In the world of modern classical pop, artists rarely get as prolific as Tori Amos. Her collective catalog of fourteen studio releases only dates back to 1992, making an album at least every other year since her debut. She gives the most of the material to Scarlet’s Walk from 2002 and her debut, Little Earthquakes, from 1992.
Tori Amos switches her songs frequently, to the point where she plays one song once on the tour and then leaves it alone. There are a few patterns. For one, she opens her show with “Parasol.” This comes from her 2005 release The Beekeeper and is largely responsible for her recent career upswing. From there, the setlist is a rotating door of material all across her discography.
“Another Girl’s Paradise” is a popular song saved for only half of her shows. “A Sorta Fairytale” is a beautiful ballad that is also infrequently performed. “Blood Roses,” “Jamaica Inn,” “Virginia,” and “Take to the Sky” are all in a rotating slot of songs that seem to appear and disappear with ever growing frequency.
There are only two setlist staples that can be reliably expected. The first is her arguably most popular song, “Precious Things;” the second is the powerful “Cornflake Girl.” Aside from these songs, the rest may get left off entirely. Even her latest 2014 release, Unrepentant Geraldines, is only represented with two songs, which are “Selkie” and “Wedding Day.”
You can safely expect that Amos will get around to the majority of her releases even if it is only one song from the album. She has an apt ability to navigate her own career and make sure every album is represented in some capacity.
Bells for Her
Black-Dove (January ary)
Forest of Glass
Barons of Suburbia
What should I expect at the show?
Tori Amos is not a big backing band type of artist. The majority of the time it is just her and a piano. She also infrequently picks up a guitar or other instruments which are usually laid out on stage already. She likes to play smaller and more intimate venues. Amos also changes the setlist up at every show, and only two to three songs will remain on the set for the entirety of the tour.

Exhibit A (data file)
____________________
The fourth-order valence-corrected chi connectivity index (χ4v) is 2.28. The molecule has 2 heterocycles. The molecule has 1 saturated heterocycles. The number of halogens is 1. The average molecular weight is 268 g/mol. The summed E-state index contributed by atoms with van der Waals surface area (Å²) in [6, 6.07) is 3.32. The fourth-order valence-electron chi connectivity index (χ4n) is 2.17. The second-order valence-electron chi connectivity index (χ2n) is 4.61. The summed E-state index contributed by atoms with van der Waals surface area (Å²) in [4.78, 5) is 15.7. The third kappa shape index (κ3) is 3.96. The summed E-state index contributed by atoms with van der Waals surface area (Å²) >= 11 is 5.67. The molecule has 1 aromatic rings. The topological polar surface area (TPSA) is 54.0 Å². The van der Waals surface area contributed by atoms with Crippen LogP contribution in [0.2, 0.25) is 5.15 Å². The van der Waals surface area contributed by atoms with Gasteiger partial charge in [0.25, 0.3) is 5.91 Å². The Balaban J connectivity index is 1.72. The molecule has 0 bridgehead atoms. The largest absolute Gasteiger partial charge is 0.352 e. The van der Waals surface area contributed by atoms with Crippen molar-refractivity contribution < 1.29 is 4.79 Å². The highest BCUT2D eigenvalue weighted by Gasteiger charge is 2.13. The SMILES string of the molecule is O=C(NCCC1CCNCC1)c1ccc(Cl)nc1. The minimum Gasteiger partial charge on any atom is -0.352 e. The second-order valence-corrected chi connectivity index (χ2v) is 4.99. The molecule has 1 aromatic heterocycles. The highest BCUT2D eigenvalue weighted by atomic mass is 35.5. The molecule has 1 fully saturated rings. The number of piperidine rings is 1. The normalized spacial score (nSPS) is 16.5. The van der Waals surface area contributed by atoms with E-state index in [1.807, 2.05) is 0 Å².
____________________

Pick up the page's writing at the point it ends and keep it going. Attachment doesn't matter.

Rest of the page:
How long is a Tori Amos concert?
Tori Amos performs for a different time seemingly every minute. The show can go on for just 90 minutes or two hours depending on curfews, venue regulations, and generally how she is feeling. Amos is a bit well known for playing what appears (or really is) very off-the-cuff casual sets.
How do I get access to presale tickets for Tori Amos’s tour?
The first major option is the American Express Entertainment platform. This intuitive option is great for cardholders and offers all sorts of fair rates.
Fortunately, fans have a few more options, with one of the most direct being Tori Amos’ official website. It details presale time frames, availability, and packages. No fan club membership is required, and presale passwords are not always needed.
Another option is LiveNation, and you do not need a CitiNational card to make the purchase. All you need is an account with LiveNation to get access to the presale.
“It’s the same as it ever was: alone on stage, straddling her piano bench between a concert grand and an electric keyboard. Even after working in the theater, all that’s changed is a new pair of glasses and nine rectangles of white faux-brick siding hanging behind her.” – Steven Mirkin of The Hollywood Reporter
“Although the tour serves to promote the album that was released just this week, Amos took the rather sparse audience on an intriguing journey through her formidable and bewildering back catalogue. Opening with Parasol from her Beekeeper album, fans hung silently on every syllable. But the same can be said for the reaction to the new material, in particular 16 Shades Of Blue and Selkie.” – Kevin Cooper of the Nottingham Post
“Amos’s songs don’t give up their secrets easily. They are deeply personal stories, with little shards and familiar fragments glinting through. Usually, these are leant epic, dark drama by Amos’s voice, here in pitch-perfect form, snapping through the icy top notes of her playing like footsteps through a fresh frost.” – Laurence Mackin of The Irish Times